# ssh -i /path/to/private_ssh_jey hadoop@public_ip_or_dns_of_master

Or you can use:

# ./elastic-mapreduce --jobflow JOBFLOWID --ssh

Once you're logged in as user hadoop on the master node, you can run various HDFS commands such as:
  • creating an HDFS directory: $ hadoop fs -mkdir /user/hadoop/mydir
  • copying files from S3 into HDFS: $ hadoop fs -cp s3://*gz /user/hadoop/mydir
  • listing files in an HDFS directory: $ hadoop fs -ls /user/hadoop/mydir
  • deleting files in an HDFS directory: $ hadoop fs -rm /user/hadoop/*.gz
  • copying files from HDFS to a local file system on the master node: $ hadoop fs -copyToLocal /user/hadoop/mydir/*.gz /home/hadoop/somedirTh
There is also a very useful admin-type command which allows you to see the state of the slave nodes, and the HDFS file system usage. Here's an example which I ran on a cluster with 3 slave nodes (I added the 3nd node at a later time, which is why its DFS usage is less than the usage on the first 2 nodes):

$ hadoop dfsadmin -report
Configured Capacity: 5319863697408 (4.84 TB)
Present Capacity: 5052263763968 (4.6 TB)
DFS Remaining: 4952298123264 (4.5 TB)
DFS Used: 99965640704 (93.1 GB)
DFS Used%: 1.98%
Under replicated blocks: 3
Blocks with corrupt replicas: 0
Missing blocks: 0

Datanodes available: 3 (3 total, 0 dead)

Decommission Status : Normal
Configured Capacity: 1773287899136 (1.61 TB)
DFS Used: 47647641600 (44.38 GB)
Non DFS Used: 89327800320 (83.19 GB)
DFS Remaining: 1636312457216(1.49 TB)
DFS Used%: 2.69%
DFS Remaining%: 92.28%
Last contact: Fri Nov 04 20:31:31 UTC 2011

Decommission Status : Normal
Configured Capacity: 1773287899136 (1.61 TB)
DFS Used: 49191796736 (45.81 GB)
Non DFS Used: 89329020928 (83.19 GB)
DFS Remaining: 1634767081472(1.49 TB)
DFS Used%: 2.77%
DFS Remaining%: 92.19%
Last contact: Fri Nov 04 20:31:29 UTC 2011

Decommission Status : Normal
Configured Capacity: 1773287899136 (1.61 TB)
DFS Used: 3126202368 (2.91 GB)
Non DFS Used: 88943112192 (82.83 GB)
DFS Remaining: 1681218584576(1.53 TB)
DFS Used%: 0.18%
DFS Remaining%: 94.81%
Last contact: Fri Nov 04 20:31:30 UTC 2011

When there's something wrong with any slave data node, e.g. it can't be contacted by the master, then the number of dead nodes will be non-zero, and the 'Last contact' date for that slave will be off compared to the healthy nodes.

Another useful admin command is 

$ hadoop fsck /

which should report HEALTHY:

 Total size: 99648130222 B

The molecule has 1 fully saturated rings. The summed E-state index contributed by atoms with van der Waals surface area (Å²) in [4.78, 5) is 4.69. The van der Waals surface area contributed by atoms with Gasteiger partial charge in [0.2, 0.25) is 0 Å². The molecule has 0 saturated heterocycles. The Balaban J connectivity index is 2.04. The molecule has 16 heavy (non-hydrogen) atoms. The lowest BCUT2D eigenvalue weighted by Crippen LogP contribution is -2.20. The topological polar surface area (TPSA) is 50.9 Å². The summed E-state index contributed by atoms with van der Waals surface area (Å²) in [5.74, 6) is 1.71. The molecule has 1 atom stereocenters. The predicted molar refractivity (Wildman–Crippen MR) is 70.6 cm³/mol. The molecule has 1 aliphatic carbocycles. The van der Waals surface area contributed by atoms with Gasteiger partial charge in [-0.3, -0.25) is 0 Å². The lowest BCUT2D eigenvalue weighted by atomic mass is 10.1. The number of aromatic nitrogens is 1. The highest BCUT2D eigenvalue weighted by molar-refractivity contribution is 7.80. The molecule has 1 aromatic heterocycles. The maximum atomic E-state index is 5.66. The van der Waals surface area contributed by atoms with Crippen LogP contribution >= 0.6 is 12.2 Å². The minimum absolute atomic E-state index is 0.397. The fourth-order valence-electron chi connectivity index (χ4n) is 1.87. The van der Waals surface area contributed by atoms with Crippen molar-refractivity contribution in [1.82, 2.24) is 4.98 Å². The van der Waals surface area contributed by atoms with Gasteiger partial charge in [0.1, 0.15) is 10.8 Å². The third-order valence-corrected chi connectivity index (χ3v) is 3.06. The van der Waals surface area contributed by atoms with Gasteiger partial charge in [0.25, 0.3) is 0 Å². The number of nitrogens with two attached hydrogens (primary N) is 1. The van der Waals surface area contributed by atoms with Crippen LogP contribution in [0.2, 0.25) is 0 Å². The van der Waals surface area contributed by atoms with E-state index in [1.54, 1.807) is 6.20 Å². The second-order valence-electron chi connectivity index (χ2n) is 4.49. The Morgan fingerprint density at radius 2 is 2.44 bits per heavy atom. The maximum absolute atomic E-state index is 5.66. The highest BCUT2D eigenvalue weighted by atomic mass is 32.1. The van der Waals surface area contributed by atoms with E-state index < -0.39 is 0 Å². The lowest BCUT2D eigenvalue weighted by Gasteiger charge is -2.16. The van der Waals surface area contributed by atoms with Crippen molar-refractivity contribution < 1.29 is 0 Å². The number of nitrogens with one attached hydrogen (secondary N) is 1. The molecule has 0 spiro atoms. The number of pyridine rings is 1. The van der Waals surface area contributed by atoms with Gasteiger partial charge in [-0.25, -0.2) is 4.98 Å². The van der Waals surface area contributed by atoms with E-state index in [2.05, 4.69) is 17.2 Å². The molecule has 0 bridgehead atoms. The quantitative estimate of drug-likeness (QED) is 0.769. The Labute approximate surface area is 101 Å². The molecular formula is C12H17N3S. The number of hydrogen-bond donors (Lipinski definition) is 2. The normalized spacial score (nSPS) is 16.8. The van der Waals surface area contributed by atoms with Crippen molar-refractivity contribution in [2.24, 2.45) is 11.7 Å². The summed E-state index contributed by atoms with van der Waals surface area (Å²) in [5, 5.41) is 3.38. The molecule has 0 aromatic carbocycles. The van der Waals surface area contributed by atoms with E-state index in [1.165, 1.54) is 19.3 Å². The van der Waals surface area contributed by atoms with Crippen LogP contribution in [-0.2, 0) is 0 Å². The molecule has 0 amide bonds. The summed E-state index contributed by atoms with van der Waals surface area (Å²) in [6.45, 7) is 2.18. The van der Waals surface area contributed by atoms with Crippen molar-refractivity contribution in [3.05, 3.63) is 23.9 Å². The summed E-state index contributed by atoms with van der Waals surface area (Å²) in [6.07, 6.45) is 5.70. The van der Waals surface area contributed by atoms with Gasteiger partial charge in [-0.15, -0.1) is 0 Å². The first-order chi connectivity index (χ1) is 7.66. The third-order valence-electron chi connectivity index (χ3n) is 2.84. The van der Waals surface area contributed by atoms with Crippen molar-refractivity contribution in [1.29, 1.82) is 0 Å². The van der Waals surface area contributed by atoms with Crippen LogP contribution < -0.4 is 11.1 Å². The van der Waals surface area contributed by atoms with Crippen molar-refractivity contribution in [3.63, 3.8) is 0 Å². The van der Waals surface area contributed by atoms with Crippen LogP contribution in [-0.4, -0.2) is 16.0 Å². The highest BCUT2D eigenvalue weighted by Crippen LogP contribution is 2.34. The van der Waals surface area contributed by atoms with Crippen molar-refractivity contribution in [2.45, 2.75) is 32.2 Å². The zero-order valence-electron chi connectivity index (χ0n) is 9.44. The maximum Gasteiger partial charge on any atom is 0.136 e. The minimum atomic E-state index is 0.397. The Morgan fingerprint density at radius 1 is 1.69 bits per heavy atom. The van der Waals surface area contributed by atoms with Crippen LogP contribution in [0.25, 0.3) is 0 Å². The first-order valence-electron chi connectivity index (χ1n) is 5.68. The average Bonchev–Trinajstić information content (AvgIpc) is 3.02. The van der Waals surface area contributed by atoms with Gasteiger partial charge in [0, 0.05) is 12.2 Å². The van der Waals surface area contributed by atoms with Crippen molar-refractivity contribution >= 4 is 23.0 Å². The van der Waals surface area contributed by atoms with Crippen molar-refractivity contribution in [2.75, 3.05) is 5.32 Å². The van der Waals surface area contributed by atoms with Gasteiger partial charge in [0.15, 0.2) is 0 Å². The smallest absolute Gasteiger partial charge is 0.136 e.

Total dirs: 76
 Total files: 5044 (Files currently being written: 1)
 Total blocks (validated): 5215 (avg. block size 19107982 B) (Total open file blocks (not validated): 1)
 Minimally replicated blocks: 5215 (100.0 %)
 Over-replicated blocks: 0 (0.0 %)
 Under-replicated blocks: 3 (0.057526365 %)
 Mis-replicated blocks: 0 (0.0 %)
 Default replication factor: 1
 Average block replication: 1.0011505
 Corrupt blocks: 0
 Missing replicas: 21 (0.4022218 %)
 Number of data-nodes: 3
 Number of racks: 1

The filesystem under path '/' is HEALTHY

Terminating a jobflow

As you would expect, the command is:

# ./elastic-mapreduce --terminate --jobflow JOBFLOWID

Inspecting Hive logs

After running a Hive query on the Hadoop master node, you can inspect the logs created in this directory (this is for Hive 0.71): /mnt/var/lib/hive_07_1/tmp/history

Putting it all together

I put many of these pieces together in one script (see gist here) that I run every night from the EC2 management instance, and that does the following:
  1. Launches EMR cluster with desired instance types for the master node and the slave nodes, and with the desired instance count (this count includes the master node); the command line also specified that Hadoop 0.20 and Hive 0.71 need to be installed, and it keeps the cluster up and running via the --alive option.
  2. Waits in a loop for the state of the jobflow to be WAITING and sleeps 10 seconds in between checks.
  3. Retrieves the public DNS name of the Hadoop master from the JSON description of the new jobflow.
  4. Copies from the management node to the Hadoop master a local directory containing scripts that will be run on the master.
  5. Runs a script (called on the Hadoop master via ssh; this script does all the further Hadoop and Hive processing, which includes
    • creation of HDFS directories
    • copying of csv.gz files from S3 into HDFS
    • creation of Hive files
    • running of Hive queries
    • saving of Hive queries to a local directory on the Hadoop master
  6. Retrieves the Hive output files by scp-ing them back from the Hadoop master
  7. Terminates the EMR cluster
At this point, the Hive output files are processed and the data is inserted into a MySQL instance for further analysis and visualization.

That's about it for now. We have a lot more work to do before we declare ourselves satisfied with the state of our data analytics platform, and I'll blog more about it as soon as we cross more things off our todo list.


Anonymous said...

How much data are typically processing and how long does it take to process it? We have some similar use cases as well, but I *think* our needs might be more real time oriented.

I had forgotten all about EMR since it was released, so thank you for the simple example.

Grig Gheorghiu said...

Every night we process around 100 GB of data. It takes around 4 hours, including the download from S3 to HDFS, then the Hive queries (which are fairly complex and include joins).

Jie Li said...

Interesting! What is your current workflow now? If you only need to process 4 hours a day, then the "elastic" workflow might save money. But seems the reserved instances might be cheaper for the long run, say, 3 years?

Grig Gheorghiu said...

Hi Jie Li -- we still run our EMR cluster 24x7 because our data analyst needs to run ad-hoc reports during the day too. It still makes economic sense for us, cheaper than investing in our own Hadoop cluster.

Patrice said...

Great post, thanks for sharing your experience!

Can you please give us more details on how you insert date into a MySQL instance? Thank you.